Comment


    • #3
      Manganese is a rather minor component of "regular" welding fumes, but one can not rule out its effect completely. As already mentioned there is a whole rainbow of metallic elements in the fumes, some of which may be more harmful than manganese. I agree on the opinion that you should go see your doctor and tell openly about your suspicions regarding the cause of the tremors.
      Physicians can't read minds, so being frank with them shall speed up the process

      A few years ago there was a wave of clearly manganese related cases of damage to the nervous system of a number of people in my hometown. But these cases were not welding related, they were drug contamination related.

      Comment


      • #4
        This should have been discussed with your doctor but any prescription/illegal drug use of medications you were put on at some point in life? Alcohol use?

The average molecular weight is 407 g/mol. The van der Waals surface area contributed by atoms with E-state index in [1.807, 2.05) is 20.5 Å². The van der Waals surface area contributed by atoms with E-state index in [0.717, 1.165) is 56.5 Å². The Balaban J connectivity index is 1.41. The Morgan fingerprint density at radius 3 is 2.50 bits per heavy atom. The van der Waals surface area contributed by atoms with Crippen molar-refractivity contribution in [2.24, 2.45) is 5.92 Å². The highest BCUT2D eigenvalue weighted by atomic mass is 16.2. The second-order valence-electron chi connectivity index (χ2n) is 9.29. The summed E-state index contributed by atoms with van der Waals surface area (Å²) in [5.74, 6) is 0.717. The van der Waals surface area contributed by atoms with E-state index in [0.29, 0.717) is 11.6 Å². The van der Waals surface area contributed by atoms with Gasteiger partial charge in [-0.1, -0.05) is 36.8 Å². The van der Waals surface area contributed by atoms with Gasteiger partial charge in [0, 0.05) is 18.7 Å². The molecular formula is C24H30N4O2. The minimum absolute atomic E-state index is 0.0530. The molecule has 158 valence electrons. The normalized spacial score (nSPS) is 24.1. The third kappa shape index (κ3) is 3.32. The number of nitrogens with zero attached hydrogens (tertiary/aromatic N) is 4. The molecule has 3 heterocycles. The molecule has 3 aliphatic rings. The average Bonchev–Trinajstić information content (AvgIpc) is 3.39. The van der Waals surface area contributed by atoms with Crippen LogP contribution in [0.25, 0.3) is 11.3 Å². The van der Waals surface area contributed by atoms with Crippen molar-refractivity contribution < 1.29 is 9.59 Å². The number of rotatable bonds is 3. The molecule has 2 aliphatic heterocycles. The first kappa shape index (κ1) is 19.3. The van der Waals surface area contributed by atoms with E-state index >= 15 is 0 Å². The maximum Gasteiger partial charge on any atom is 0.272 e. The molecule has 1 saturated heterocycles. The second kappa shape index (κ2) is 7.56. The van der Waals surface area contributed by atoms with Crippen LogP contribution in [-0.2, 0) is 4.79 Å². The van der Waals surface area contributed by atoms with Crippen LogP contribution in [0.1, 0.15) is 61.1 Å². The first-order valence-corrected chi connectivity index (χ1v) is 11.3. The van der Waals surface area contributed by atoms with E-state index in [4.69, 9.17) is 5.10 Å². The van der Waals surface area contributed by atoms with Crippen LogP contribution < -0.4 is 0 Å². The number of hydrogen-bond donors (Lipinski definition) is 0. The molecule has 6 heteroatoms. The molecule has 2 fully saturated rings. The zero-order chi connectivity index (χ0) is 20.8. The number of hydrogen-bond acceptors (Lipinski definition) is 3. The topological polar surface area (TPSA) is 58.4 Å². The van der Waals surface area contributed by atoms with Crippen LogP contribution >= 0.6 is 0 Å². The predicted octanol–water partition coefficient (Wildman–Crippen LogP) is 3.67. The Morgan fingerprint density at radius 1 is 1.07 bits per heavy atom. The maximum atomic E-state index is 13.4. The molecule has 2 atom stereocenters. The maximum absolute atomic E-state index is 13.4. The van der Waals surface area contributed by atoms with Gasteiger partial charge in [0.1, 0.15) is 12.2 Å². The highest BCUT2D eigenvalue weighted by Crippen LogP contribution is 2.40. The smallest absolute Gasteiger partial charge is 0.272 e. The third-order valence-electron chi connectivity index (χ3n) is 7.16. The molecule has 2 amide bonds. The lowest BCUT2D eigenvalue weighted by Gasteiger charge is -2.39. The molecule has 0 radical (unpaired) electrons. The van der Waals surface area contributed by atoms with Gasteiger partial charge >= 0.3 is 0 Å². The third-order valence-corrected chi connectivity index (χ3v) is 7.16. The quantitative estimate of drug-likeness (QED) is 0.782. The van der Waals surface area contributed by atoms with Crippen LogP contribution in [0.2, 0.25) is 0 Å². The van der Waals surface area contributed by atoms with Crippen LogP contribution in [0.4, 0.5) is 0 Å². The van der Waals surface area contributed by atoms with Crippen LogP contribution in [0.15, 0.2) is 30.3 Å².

On edit, I am not accusing you of drug/alcohol use and you don’t need to disclose your personal information to the forum.
        Last edited by oxford; 09-21-2019, 06:33 PM.

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        • #5
          Any heavy metal getting in your body can have some harmful neurological effects. Could be the manganese, could be any number of other elements being vaporized, but the bottom line is you need to bring up these specific concerns with a doctor. Doctors can only work with what theyre given, so if you dont tell your doctor about your welding habit, how is he supposed to know and advise you about any symptoms? Thats like going to McDonalds, talking about the weather at the counter for 5 minutes, then being surprised when you dont get a hamburger.

          Talk to a doctor, tell them about your symptoms and your specific welding-related concerns. Give them all the information you have, dont wait for them to ask for it

          Comment


          • #6
            Seem like Manganese is not considered that much risk even for more professional welders so I wouldn't lose my sleep over occasional welding. Nickel and Chrome are better known and proved problems.